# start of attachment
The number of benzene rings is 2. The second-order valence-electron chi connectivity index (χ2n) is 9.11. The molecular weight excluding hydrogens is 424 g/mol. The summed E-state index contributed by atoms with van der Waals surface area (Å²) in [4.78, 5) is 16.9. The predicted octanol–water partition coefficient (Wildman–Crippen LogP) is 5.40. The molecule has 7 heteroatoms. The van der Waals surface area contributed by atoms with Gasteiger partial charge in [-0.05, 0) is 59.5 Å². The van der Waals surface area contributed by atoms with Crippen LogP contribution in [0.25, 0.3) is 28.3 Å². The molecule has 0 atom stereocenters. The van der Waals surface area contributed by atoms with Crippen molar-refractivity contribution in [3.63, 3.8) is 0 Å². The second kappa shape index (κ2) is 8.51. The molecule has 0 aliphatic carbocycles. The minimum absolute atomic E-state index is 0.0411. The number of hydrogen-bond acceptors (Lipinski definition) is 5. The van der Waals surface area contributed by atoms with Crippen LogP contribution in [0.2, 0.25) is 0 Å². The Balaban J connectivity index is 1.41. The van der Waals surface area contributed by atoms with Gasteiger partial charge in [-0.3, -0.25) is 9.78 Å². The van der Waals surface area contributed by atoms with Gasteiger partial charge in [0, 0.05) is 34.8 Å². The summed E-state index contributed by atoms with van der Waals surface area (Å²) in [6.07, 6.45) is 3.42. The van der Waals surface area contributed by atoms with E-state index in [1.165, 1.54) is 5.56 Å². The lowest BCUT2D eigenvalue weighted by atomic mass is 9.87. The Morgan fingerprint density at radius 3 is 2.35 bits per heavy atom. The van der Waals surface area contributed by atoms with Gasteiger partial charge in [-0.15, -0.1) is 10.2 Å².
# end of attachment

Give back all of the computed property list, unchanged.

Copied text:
The number of benzene rings is 2. The second-order valence-electron chi connectivity index (χ2n) is 9.11. The molecular weight excluding hydrogens is 424 g/mol. The summed E-state index contributed by atoms with van der Waals surface area (Å²) in [4.78, 5) is 16.9. The predicted octanol–water partition coefficient (Wildman–Crippen LogP) is 5.40. The molecule has 7 heteroatoms. The van der Waals surface area contributed by atoms with Gasteiger partial charge in [-0.05, 0) is 59.5 Å². The van der Waals surface area contributed by atoms with Crippen LogP contribution in [0.25, 0.3) is 28.3 Å². The molecule has 0 atom stereocenters. The van der Waals surface area contributed by atoms with Crippen molar-refractivity contribution in [3.63, 3.8) is 0 Å². The second kappa shape index (κ2) is 8.51. The molecule has 0 aliphatic carbocycles. The minimum absolute atomic E-state index is 0.0411. The number of hydrogen-bond acceptors (Lipinski definition) is 5. The van der Waals surface area contributed by atoms with Crippen LogP contribution in [0.2, 0.25) is 0 Å². The Balaban J connectivity index is 1.41. The van der Waals surface area contributed by atoms with Gasteiger partial charge in [-0.3, -0.25) is 9.78 Å². The van der Waals surface area contributed by atoms with Gasteiger partial charge in [0, 0.05) is 34.8 Å². The summed E-state index contributed by atoms with van der Waals surface area (Å²) in [6.07, 6.45) is 3.42. The van der Waals surface area contributed by atoms with E-state index in [1.165, 1.54) is 5.56 Å². The lowest BCUT2D eigenvalue weighted by atomic mass is 9.87. The Morgan fingerprint density at radius 3 is 2.35 bits per heavy atom. The van der Waals surface area contributed by atoms with Gasteiger partial charge in [-0.15, -0.1) is 10.2 Å².